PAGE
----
Invisible difference: autistic life writing’s potential to highlight the value of being different

Invisible difference: autistic life writing’s potential to highlight the value of being different

Ms Kerri BettsZoom

Autism Spectrum Conditions are not adequately accounted for within discussions of mental illness, disability, or difference. This is more than just a linguistic complexity as evidenced by media and literary representations that often misrepresent or polarise autism. This tendency risks rendering the nuanced, dynamic, and diverse nature of autism and the autistic community invisible.

From the first instances of autistic autobiographies, there has been a recent trajectory towards autistic people using their individual outlook on life to inform and enrich other topics rather than satisfying a public curiosity about what it is like to live as an autistic person. Whist this has been seen in previous years with people such as Temple Grandin, the mainstream success of these works demonstrates the literary possibility to correct misconceptions and give a widespread voice to those that might have otherwise been overlooked outside of their domain.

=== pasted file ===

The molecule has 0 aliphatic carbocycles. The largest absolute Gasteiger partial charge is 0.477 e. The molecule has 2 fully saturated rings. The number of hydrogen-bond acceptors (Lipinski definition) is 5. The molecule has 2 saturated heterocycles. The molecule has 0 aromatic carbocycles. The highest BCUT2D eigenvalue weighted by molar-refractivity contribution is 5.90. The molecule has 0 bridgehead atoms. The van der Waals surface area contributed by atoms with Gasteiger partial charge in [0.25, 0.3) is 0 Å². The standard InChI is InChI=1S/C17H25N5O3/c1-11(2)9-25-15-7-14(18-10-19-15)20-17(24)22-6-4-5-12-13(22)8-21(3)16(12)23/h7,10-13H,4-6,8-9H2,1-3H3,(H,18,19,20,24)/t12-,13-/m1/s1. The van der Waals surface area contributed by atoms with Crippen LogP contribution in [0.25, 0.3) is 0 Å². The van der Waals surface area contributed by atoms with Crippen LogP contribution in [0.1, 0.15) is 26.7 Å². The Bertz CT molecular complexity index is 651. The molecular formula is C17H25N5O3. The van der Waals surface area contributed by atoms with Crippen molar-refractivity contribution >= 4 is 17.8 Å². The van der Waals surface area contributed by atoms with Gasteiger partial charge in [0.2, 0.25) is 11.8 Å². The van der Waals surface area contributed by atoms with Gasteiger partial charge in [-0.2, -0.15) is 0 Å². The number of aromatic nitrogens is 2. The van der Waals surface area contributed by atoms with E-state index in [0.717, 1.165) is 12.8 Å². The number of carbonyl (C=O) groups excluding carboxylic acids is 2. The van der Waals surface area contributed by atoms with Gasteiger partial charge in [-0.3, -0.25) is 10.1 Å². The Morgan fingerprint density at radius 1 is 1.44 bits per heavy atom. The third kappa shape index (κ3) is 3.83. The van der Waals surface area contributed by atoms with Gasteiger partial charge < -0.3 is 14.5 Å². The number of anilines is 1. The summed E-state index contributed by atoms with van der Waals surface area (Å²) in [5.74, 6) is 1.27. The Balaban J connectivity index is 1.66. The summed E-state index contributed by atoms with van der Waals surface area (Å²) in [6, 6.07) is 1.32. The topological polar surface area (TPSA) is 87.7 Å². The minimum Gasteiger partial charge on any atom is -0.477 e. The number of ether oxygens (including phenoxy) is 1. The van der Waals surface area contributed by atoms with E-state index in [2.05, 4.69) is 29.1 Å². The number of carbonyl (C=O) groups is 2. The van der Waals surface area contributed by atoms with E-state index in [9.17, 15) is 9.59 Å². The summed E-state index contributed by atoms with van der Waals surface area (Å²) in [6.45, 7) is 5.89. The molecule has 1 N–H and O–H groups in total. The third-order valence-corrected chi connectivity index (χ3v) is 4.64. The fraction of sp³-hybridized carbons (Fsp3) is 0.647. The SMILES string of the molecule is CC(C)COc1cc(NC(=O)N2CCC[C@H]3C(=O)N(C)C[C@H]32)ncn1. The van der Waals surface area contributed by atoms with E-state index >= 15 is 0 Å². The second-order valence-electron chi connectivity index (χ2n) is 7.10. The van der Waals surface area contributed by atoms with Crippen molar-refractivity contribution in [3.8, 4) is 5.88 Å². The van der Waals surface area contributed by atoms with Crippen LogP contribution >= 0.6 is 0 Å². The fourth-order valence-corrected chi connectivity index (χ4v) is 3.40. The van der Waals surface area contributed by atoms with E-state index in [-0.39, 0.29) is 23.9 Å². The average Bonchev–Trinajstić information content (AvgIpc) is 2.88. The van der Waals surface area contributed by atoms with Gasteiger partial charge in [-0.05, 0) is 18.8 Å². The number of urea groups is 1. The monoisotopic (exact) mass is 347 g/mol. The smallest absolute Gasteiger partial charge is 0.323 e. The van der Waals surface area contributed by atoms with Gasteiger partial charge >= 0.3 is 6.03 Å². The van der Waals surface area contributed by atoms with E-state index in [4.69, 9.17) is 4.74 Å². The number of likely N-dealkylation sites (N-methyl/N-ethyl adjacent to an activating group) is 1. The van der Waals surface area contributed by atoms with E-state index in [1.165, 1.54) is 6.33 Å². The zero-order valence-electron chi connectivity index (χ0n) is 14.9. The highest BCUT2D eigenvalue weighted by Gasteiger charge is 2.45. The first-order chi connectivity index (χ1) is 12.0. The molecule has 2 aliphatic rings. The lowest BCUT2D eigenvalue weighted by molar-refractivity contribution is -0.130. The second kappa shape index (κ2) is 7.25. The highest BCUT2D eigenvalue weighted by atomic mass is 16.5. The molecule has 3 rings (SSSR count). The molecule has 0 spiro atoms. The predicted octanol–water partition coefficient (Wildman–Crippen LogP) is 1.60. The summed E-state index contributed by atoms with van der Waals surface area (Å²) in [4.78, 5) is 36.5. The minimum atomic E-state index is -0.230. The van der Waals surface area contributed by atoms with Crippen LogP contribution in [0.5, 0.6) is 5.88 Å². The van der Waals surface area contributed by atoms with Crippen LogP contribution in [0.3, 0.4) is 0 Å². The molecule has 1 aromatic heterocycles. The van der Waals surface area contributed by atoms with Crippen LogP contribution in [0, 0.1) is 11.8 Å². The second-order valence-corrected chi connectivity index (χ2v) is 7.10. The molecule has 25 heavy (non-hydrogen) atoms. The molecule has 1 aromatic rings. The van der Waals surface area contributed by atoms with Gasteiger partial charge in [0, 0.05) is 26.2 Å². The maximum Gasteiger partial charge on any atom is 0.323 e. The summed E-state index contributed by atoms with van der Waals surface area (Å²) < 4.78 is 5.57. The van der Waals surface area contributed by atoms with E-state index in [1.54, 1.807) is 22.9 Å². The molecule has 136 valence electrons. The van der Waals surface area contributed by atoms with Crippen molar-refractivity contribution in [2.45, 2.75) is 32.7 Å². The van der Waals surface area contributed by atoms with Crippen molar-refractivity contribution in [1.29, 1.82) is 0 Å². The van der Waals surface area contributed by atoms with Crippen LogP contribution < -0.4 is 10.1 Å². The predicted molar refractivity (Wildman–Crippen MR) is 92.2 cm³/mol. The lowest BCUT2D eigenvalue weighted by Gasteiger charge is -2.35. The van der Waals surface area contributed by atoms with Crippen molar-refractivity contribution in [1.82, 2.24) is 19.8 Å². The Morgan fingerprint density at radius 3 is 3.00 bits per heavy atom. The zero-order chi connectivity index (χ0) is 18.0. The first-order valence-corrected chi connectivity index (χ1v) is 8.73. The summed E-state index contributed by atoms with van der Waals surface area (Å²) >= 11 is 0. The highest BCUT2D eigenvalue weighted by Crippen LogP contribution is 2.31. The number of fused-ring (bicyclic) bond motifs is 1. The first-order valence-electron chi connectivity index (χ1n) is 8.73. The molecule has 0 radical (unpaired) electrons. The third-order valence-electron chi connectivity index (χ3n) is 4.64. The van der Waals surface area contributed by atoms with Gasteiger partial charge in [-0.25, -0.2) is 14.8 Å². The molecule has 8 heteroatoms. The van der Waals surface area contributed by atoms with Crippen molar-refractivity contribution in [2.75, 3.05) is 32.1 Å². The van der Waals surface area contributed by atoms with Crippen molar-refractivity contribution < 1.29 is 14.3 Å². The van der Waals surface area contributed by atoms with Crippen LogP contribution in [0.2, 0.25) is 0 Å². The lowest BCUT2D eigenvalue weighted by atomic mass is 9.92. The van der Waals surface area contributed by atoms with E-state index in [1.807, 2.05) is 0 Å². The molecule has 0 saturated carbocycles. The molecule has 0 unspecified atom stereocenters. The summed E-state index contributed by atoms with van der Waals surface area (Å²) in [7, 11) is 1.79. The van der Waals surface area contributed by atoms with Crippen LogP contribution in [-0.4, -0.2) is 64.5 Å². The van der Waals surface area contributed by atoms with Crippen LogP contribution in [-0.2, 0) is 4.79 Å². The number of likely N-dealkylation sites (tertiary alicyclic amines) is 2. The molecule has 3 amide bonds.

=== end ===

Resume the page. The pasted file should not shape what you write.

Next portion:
This paper will examine Dara McAnulty’s (2020) Diary of a Young Naturalist and Camilla Pang’s (2020) Explaining Humans. These texts won the Wainwright Prize for nature writing and the Royal Society book prize respectively, indicative of each author’s success in their field which is enriched for their different perspective on the world. I will explore how they use these texts to construct a multifaceted identity and what this could mean for autistic life writing’s future impact.

University of Leeds, UK
Fri 09:30 - 11:00
Mental Health, Narrative
Standard paper